Site at St Mary-le-Port Church, High Street/Wine Street, Bristol
Defending historic buildings and places of all ages and types
The area around St Mary-le-Port Church was largely destroyed during the 1940 Bristol Blitz. The site was cleared after the war, a park was created, and several modern financial office buildings were built around the remains of the Church in the 1960s. The office buildings have been vacant for over a decade and are themselves now subject to a redevelopment scheme.
What we did:
While we acknowledged the opportunity for regeneration and repairs to the remains of the Church (Grade II/Scheduled Ancient Monument), we objected to the application overall as those benefits did not outweigh the harmful impacts of the scheme on the Church and the wider City & Queen Square Conservation Area. The Church tower extends above the three- to four-storey roofline of the existing 1960s buildings and is visible, as it has been for centuries, in key views from Bristol Bridge and Welsh Back. It is part of an important cluster of towers and spires that define the skyline of this part of the Conservation Area.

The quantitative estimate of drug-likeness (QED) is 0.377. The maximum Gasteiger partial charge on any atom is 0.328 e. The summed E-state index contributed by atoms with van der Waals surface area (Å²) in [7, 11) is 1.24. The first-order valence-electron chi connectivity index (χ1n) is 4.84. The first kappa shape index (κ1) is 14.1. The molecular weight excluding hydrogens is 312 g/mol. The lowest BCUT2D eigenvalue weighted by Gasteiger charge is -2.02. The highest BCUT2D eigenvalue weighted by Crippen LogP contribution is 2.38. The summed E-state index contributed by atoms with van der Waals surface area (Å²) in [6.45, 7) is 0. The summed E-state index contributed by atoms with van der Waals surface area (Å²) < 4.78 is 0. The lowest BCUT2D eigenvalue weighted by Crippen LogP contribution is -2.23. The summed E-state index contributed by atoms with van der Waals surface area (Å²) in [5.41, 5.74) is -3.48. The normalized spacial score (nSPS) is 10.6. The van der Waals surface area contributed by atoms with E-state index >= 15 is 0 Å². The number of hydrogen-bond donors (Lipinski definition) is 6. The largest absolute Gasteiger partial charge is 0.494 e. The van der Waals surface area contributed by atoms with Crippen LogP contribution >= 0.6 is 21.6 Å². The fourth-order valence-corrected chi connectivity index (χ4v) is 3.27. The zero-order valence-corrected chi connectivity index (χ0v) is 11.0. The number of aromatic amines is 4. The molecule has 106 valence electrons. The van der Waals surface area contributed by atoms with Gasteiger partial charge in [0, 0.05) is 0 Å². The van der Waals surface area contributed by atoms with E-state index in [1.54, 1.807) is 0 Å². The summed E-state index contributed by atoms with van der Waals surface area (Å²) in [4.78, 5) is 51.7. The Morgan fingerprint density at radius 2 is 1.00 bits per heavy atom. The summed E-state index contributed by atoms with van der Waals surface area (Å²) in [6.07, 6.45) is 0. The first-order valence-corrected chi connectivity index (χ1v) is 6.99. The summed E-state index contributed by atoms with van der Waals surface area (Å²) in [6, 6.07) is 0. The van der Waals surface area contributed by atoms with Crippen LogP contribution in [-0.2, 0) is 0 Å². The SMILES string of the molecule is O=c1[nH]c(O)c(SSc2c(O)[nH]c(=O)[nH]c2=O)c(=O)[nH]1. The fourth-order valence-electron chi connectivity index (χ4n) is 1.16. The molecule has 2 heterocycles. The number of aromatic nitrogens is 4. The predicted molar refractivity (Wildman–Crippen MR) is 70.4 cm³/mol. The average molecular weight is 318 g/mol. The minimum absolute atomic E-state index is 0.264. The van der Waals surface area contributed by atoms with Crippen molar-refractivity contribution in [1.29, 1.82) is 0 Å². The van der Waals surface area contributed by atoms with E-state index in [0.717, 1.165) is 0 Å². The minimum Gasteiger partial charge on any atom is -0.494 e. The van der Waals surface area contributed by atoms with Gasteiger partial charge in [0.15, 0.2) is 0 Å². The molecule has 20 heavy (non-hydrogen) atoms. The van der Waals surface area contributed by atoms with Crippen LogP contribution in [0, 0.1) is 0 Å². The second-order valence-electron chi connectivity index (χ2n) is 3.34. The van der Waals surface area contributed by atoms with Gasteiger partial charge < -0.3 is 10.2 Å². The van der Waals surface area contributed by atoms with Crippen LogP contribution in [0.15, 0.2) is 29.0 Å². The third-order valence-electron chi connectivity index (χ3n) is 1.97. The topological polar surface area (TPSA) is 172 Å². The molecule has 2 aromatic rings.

The applicant argued that the new buildings would recreate the pre-war dense enclosure around the Church. However, these would be eight to nine storeys in height and extend well above and around the Church tower, causing considerable harm to its standing on the local skyline and to its setting. They would also overshadow the listed buildings on the west side of the High Street in the surviving medieval core of the City.
We also noted it would be more sustainable to reuse, refurbish and sensitively extend the existing buildings to improve their relationship with the Church, rather than demolish and build a new, more harmful development.